Tuesday, February 28, 2012


Like most authors of his time, Mark Twain had certain things in common with the Transcendentalists that wrote in the Romanticism period of literature. He shared with the Transcendentalists a deep love for nature, and a great appreciation for the spiritual feelings nature can inspire. He also shared a certain disdain for science that countered a love of nature which was also found in some of Thoreau's writings.

In "Two Views of the River" Mark Twain writes about one twilight he particularly remembers that was viewed from a river boat. He writes about all of the luminescent colors that were reflected on the water, and also about the delicate little agitations on the river's surface. That particular sunset really inspired a great wonder of nature in him, so he always remembered it. The Transcendentalists also had an appreciation for nature, and saw it as a way to go beyond the scences to understand the world (Wayne). They were filled with awe and wonder at it, just as Twain was during the sunset on the river.

After doing his best to describe the memorable sunset and the feelings it inspired in him, Twain wrote about how his view of nature had changed since then. He no longer took notice of briliant colors that painted the surface, and only saw the underwater features of the river when he looked at the disturbances on its top. Learning about how the river workes ruined his wonder at its beauty, because once he knew why it was so, he did not have to wonder over it. At the end he seems to say that he would rather had kept his wonder than gained his knowledge. This is very similar to Transcendentalists, because they were seeking to gain knowledge about life through nature, not knowledge about nature itself. Once Thoreau looked too deeply into the scientific side of nature he had the exulted feeling that comes with a love of nature less and less (Harding).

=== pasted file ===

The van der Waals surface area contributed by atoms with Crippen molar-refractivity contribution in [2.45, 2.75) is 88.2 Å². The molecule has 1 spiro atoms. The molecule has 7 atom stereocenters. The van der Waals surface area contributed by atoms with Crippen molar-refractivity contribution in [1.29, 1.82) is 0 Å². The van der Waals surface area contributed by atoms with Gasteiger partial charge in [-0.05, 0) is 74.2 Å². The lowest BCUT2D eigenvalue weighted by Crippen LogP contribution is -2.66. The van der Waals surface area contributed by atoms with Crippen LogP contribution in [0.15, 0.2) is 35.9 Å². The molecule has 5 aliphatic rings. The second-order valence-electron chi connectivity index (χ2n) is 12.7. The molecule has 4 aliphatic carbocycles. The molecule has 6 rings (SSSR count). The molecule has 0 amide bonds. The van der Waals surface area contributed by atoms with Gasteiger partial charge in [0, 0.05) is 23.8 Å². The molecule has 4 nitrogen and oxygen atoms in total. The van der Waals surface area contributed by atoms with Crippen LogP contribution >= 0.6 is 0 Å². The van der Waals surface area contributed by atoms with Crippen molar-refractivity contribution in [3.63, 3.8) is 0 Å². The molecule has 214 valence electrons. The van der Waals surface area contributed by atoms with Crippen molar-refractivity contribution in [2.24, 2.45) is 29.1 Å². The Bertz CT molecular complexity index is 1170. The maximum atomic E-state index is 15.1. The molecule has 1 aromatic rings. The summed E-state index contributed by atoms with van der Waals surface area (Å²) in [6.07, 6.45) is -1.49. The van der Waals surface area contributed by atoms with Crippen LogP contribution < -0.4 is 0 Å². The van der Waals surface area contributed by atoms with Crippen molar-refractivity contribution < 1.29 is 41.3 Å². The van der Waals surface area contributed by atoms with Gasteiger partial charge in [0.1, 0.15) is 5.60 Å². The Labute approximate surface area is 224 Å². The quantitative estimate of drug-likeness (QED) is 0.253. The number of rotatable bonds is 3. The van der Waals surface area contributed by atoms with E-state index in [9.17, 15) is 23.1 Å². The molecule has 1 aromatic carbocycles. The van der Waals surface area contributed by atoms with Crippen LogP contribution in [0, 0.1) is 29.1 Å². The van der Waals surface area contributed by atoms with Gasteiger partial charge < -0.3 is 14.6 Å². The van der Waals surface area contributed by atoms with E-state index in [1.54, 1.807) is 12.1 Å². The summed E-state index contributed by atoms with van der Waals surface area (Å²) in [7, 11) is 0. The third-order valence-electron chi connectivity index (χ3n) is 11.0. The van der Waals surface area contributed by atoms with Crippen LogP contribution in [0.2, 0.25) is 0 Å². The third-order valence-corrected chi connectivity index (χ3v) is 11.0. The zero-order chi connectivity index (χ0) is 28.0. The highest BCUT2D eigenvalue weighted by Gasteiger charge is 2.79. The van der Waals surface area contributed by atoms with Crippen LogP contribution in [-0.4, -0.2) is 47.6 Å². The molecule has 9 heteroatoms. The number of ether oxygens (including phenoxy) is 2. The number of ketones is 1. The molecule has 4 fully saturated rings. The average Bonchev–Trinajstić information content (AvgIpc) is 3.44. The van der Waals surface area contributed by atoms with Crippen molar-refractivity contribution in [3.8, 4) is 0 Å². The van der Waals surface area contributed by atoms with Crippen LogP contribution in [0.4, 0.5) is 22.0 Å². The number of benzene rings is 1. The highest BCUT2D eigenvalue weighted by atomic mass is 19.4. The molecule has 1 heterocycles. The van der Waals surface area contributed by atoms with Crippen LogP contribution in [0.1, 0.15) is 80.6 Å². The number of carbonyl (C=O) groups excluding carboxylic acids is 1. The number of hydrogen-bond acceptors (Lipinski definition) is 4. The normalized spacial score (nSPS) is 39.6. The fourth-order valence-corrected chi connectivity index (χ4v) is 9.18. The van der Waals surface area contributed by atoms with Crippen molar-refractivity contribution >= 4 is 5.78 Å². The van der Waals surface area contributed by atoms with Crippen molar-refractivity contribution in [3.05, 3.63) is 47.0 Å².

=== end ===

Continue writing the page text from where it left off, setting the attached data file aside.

Harding, Walter. A Thoreau Handbook by Walter Harding: pp. 131-173 (New York University Press, 1959). © 1959 by New York University Press. Quoted as "Thoreau's Ideas" in Harold Bloom, ed. Henry David Thoreau, Bloom's BioCritiques. Philadelphia: Chelsea House Publishing, 2003. Bloom's Literary Reference Online. Facts On File, Inc. http://www.fofweb.com/activelink2.asp?ItemID=WE54&SID=5&iPin= BCHDT05&SingleRecord=True (accessed February 29, 2012).

Twain, Mark. "Two Views of the River." Web. 29 Feb. 2012. .

Wayne, Tiffany K. "Nature." Critical Companion to Ralph Waldo Emerson:
ALiterary Reference to His Life and Work, Critical Companion. New York: Chelsea House Publishing, 2010. Bloom's Literary Reference Online. Facts On File, Inc.Web. 15 Feb. 2012. http://www.fofweb.com/activelink2.aspItemID=WE54&SID=5&iPin=CCRWE0289&SingleRecord=True.

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